How It's Made: Bassoon Reeds October 11, 2015 20:37 1 Comment

Making homemade bassoon reeds is a labor-intensive process that takes weeks. An RFReeds bassoon reed begins its life in the Var Region of southern France as a 20-30 foot tall arundo donax plant. Our Rigotti bassoon cane is shipped directly to us from France and our Danzi bassoon cane makes a pit stop in Milan.

arundo donax bassoon cane in France
  

We order the cane by the kilo, and a few days later it's Bonjour and Buongiorno, respectively. At this point, it's time to chop wood!

When we receive the tube cane, we inspect it for anything that could affect the quality of the product. If it passes inspection, we split the tube cane into thirds or quarters. Our assistant quality assurance analysts are paid in kibble because of lax labor regulations.

bassoon reed quality assurance

 

Next, we soak the cane for around twenty-four hours before it's trimmed and gouged. Each piece of cane is cut to precisely 120mm and gouged with a Reed Machines bassoon reed gouger. The gouging step removes excess cane to a consistent thickness. Every piece is allowed to dry, and some are stored to be sold as gouged cane After soaking for a few hours, the cane is carefully shaped using a straight shaper and a razor.

 

 

GSP Cane stands for gouged, shaped, and profiled cane and not the initials for Canadian mixed-martial artist Georges St-Pierre. This is a common mistake, but continuing the martial arts reference, there is still much to be learned, grasshopper. The cane is soaked again in preparation for shaping and profiling. To shape a piece of cane, it's secured in one of our shapers, and trimmed with a razor blade. RFReeds offers GSP bassoon cane in three shapes, the Fox 2, Fox 3, and Rieger 3. Next, we profile the cane using our trusty Bell profiling machine. At last we're ready to form a reed blank! The now gouged, shaped, and profiled cane is soaked for a few hours, folded in half, then wrapped in twine, and formed on a mandrel. After it is formed, the blank is allowed to rest and dry on a rack for 12 hours. After it is dry, the twine is unwrapped and the wires are put on to help the reed maintain its shape. At this point, the reed blanks are allowed to rest and age for at least one month.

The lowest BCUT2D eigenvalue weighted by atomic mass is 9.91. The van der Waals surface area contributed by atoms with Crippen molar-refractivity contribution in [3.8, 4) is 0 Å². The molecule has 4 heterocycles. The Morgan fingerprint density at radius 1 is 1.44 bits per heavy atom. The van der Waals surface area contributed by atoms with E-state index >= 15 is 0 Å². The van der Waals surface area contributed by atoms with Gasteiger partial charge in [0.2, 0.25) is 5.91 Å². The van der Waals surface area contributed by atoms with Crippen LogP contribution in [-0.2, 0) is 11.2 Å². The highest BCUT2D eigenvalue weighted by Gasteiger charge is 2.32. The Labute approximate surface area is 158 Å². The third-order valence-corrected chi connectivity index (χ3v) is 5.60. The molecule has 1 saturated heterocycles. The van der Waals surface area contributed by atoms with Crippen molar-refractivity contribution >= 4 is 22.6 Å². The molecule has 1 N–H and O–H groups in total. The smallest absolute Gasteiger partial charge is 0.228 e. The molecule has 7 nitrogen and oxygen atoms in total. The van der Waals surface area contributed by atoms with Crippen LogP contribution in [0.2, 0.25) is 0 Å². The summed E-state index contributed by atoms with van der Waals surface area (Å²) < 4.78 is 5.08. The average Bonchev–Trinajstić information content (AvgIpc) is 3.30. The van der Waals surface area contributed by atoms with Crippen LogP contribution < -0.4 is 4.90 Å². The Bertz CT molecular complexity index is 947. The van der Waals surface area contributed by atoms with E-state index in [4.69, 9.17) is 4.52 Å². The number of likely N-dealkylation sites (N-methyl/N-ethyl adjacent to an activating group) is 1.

After a month or more, the blank is soaked again, the tip is cut, the reed is scraped, and then play tested. It is again left to rest and dry for a day before being play tested again, with further adjustments being made. If the reed does not pass this inspection, unfortunately, it is rejected and sent to THE LAMP!

 

lamp of doom

 

When an order is received, we wrap it in our customer's choice of thread and seal (good ole' Duco or beeswax) and send it on its way with one final play-test. Depending on volume, this takes 24-48 hours.

After we've disinfected the reed and allowed it to dry, it is boxed up using recyclable materials. We found that cane shavings are a natural, strong, and light alternative to bubble wrap or packing peanuts!

And there you have it. The multinational enterprise of handmade bassoon reeds. Who knew assembling a bassoon reed would involve French/Italian cane, Canadian, Dutch, and German precision manufactured machines, Pennsylvanian bees, Narnian Duco cement, and South Carolina elbow grease? That would make one interesting stock photo.